How do you make sure your company is on the path of unlocking the huge hidden value of IoT in its value chain? Three overarching principles must be in place:

■ Being boundary-less: Simply embedding sensors in your products will give you only some of the digital capabilities you need to keep them in tip-top shape for customers. You’ll also need supplier data, field repair data, and customer data, at a minimum. If the digital sensors in the tires of a truck flag low pressure and a pending flat, that truck maker will have to alert its closest dealer (and possibly the tire maker) that the driver will be there very soon for a repair or replacement. You’ll also need to break down the data ‘silos’ in your company. Using the same example, the low-tire-pressure incident will force the truck maker to automatically check its finance and customer service records to see if the tire is still under warranty. All to say that lots of data is required to solve the customer problem that your IoT sensors have identified. Your operations cannot be constrained by internal or external organizational boundaries, other than regulations.

■ Being pervasive: By this, we mean the data, the analysis of that data, and the actions that are triggered automatically all must happen quickly—even in real-time. All parties need to be able to make the right decisions on behalf of the customer. That, in turn, means they must trust that they all have the right information, and that it is available to the right stakeholders at the right time. This makes decision-making more democratic, and even moves some decisions to be made by the devices.

■ Being experience-rich: The whole purpose of IoT technology is to dramatically improve the way a company makes, distributes, and supports its products—and tracks and improves how the product performs in the field. Customers don’t buy tires, cars, construction equipment, or air compressors for the thrill of owning those products. They buy them to have better experiences: getting from point A to point B; digging a hole faster; or making a repair quickly. Uber is a classic example of a company that has made it effortless for people to find rides quickly and pay for them easily. It has taken the friction out of getting from point A to point B. Such experience-rich systems must have the ability to continually improve and offer customers a better experience the next time.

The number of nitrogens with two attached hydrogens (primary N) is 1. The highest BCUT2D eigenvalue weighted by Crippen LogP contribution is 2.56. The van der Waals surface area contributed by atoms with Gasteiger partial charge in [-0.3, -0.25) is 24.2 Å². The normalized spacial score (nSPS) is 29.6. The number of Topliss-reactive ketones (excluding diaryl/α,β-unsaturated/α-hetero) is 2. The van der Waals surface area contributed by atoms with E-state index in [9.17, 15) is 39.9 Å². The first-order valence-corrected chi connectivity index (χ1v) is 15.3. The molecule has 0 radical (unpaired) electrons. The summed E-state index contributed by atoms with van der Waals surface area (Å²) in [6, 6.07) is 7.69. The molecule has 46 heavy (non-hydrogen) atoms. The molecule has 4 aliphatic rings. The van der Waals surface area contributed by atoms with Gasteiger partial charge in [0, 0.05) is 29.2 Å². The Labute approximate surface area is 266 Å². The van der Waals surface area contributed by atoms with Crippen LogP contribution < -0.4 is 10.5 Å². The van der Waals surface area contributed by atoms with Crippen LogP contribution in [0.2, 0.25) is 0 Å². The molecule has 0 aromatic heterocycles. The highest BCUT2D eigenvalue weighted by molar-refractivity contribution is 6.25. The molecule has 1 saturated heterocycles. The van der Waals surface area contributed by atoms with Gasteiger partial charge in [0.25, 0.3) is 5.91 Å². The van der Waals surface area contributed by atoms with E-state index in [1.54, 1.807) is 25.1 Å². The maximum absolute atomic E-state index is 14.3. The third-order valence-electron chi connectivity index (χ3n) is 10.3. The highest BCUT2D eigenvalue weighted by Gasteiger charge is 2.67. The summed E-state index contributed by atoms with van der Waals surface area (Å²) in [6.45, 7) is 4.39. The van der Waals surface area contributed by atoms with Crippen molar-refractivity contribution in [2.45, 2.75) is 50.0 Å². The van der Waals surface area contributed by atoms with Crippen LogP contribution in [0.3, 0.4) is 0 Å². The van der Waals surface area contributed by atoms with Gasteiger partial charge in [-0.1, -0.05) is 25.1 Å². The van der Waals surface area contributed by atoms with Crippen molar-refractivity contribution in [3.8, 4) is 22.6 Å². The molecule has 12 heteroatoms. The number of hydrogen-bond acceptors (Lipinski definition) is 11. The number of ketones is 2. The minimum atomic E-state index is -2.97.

A Perfect Time to Bring Life to Things

As we’ve illustrated with these examples, the time is now for companies to seize the bountiful opportunities of implanting digital intelligence in their products, production operations, and distribution channels. Companies that have done so and brought life to things with a clear, strategic path are becoming entities that their customers can’t do without.

The framework in this article points the way companies need to gain substantial and ever-improving value from their IoT investments.

1 The Verge, Jan. 2, 2018. Amazon shipped more than 5 billion items through its Prime program in 2017. Accessed Aug. 18, 2019.

2 Wired magazine article, Inside the Amazon Warehouse Where Human and Machines Become One,” June 5, 2019. Accessed Aug. 13, 2019.

3 The New York Times, “Inside an Amazon Warehouse, Robots’ Ways Rub off on Human,” July 3, 2019. Accessed Aug. 12, 2019.

4 Juniper Research, May 20, 2019. Accessed Aug. 13, 2019.

5 Gartner, as cited in Network World article. Accessed Aug. 13, 2019

6 Gartner, as cited in TCS 2015 IoT study. Accessed Aug. 13, 2019

7 TCS 2020 CIO Study. Accessed Aug. 17, 2019.

8 McKinsey article, January 2019. Accessed Aug. 18, 2019.

9 Rolls-Royce web page, accessed Aug. 18, 2019.

10 Caterpillar investor presentation, accessed Aug. 18, 2019.

11 Thomson Reuters transcript of a Caterpillar investor meeting, May 2, 2019. Accessed Aug. 19, 2019.

12 International Industrial Vehicle Technology article, Nov 29, 2018. Accessed Aug. 21, 2019.

13 Forrester data as cited in Supply Chain Dive website. Accessed Aug. 18, 2019.

14 Gartner web page, Dec. 17, 2018. Accessed Aug. 18, 2019.

15 U.S. Bureau of Labor Statistics, as reported in Plant Engineering article, Feb. 13, 2019. Accessed Aug. 18, 2019.

16 P&G web page, accessed Aug. 12, 2019.